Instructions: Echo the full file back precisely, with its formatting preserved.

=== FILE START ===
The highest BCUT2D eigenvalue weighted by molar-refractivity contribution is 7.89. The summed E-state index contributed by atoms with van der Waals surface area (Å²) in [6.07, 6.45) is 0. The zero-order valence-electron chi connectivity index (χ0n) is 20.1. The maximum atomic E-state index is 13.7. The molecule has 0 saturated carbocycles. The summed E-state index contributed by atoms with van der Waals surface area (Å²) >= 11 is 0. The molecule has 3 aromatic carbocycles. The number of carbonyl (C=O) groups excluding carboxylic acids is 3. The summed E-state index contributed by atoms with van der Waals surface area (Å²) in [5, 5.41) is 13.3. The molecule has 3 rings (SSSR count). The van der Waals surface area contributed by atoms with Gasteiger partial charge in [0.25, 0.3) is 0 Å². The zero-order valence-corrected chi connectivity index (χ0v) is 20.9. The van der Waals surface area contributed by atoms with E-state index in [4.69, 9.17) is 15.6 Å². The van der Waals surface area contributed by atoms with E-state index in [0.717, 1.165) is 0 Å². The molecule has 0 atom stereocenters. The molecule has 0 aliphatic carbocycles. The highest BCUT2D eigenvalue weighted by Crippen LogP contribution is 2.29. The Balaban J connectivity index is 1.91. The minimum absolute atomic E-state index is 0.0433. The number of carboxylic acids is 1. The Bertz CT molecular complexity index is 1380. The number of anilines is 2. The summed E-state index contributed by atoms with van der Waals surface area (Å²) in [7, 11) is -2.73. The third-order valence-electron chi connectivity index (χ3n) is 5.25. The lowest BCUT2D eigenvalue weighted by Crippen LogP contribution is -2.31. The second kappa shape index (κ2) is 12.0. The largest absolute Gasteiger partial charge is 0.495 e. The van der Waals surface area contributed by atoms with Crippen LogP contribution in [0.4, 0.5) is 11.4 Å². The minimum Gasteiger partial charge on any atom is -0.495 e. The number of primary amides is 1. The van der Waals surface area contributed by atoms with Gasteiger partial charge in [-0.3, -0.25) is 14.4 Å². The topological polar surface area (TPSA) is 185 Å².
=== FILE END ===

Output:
The highest BCUT2D eigenvalue weighted by molar-refractivity contribution is 7.89. The summed E-state index contributed by atoms with van der Waals surface area (Å²) in [6.07, 6.45) is 0. The zero-order valence-electron chi connectivity index (χ0n) is 20.1. The maximum atomic E-state index is 13.7. The molecule has 0 saturated carbocycles. The summed E-state index contributed by atoms with van der Waals surface area (Å²) >= 11 is 0. The molecule has 3 aromatic carbocycles. The number of carbonyl (C=O) groups excluding carboxylic acids is 3. The summed E-state index contributed by atoms with van der Waals surface area (Å²) in [5, 5.41) is 13.3. The molecule has 3 rings (SSSR count). The van der Waals surface area contributed by atoms with Gasteiger partial charge in [0.25, 0.3) is 0 Å². The zero-order valence-corrected chi connectivity index (χ0v) is 20.9. The van der Waals surface area contributed by atoms with E-state index in [4.69, 9.17) is 15.6 Å². The van der Waals surface area contributed by atoms with E-state index in [0.717, 1.165) is 0 Å². The molecule has 0 atom stereocenters. The molecule has 0 aliphatic carbocycles. The highest BCUT2D eigenvalue weighted by Crippen LogP contribution is 2.29. The Balaban J connectivity index is 1.91. The minimum absolute atomic E-state index is 0.0433. The number of carboxylic acids is 1. The Bertz CT molecular complexity index is 1380. The number of anilines is 2. The summed E-state index contributed by atoms with van der Waals surface area (Å²) in [7, 11) is -2.73. The third-order valence-electron chi connectivity index (χ3n) is 5.25. The lowest BCUT2D eigenvalue weighted by Crippen LogP contribution is -2.31. The second kappa shape index (κ2) is 12.0. The largest absolute Gasteiger partial charge is 0.495 e. The van der Waals surface area contributed by atoms with Crippen LogP contribution in [0.4, 0.5) is 11.4 Å². The minimum Gasteiger partial charge on any atom is -0.495 e. The number of primary amides is 1. The van der Waals surface area contributed by atoms with Gasteiger partial charge in [-0.3, -0.25) is 14.4 Å². The topological polar surface area (TPSA) is 185 Å².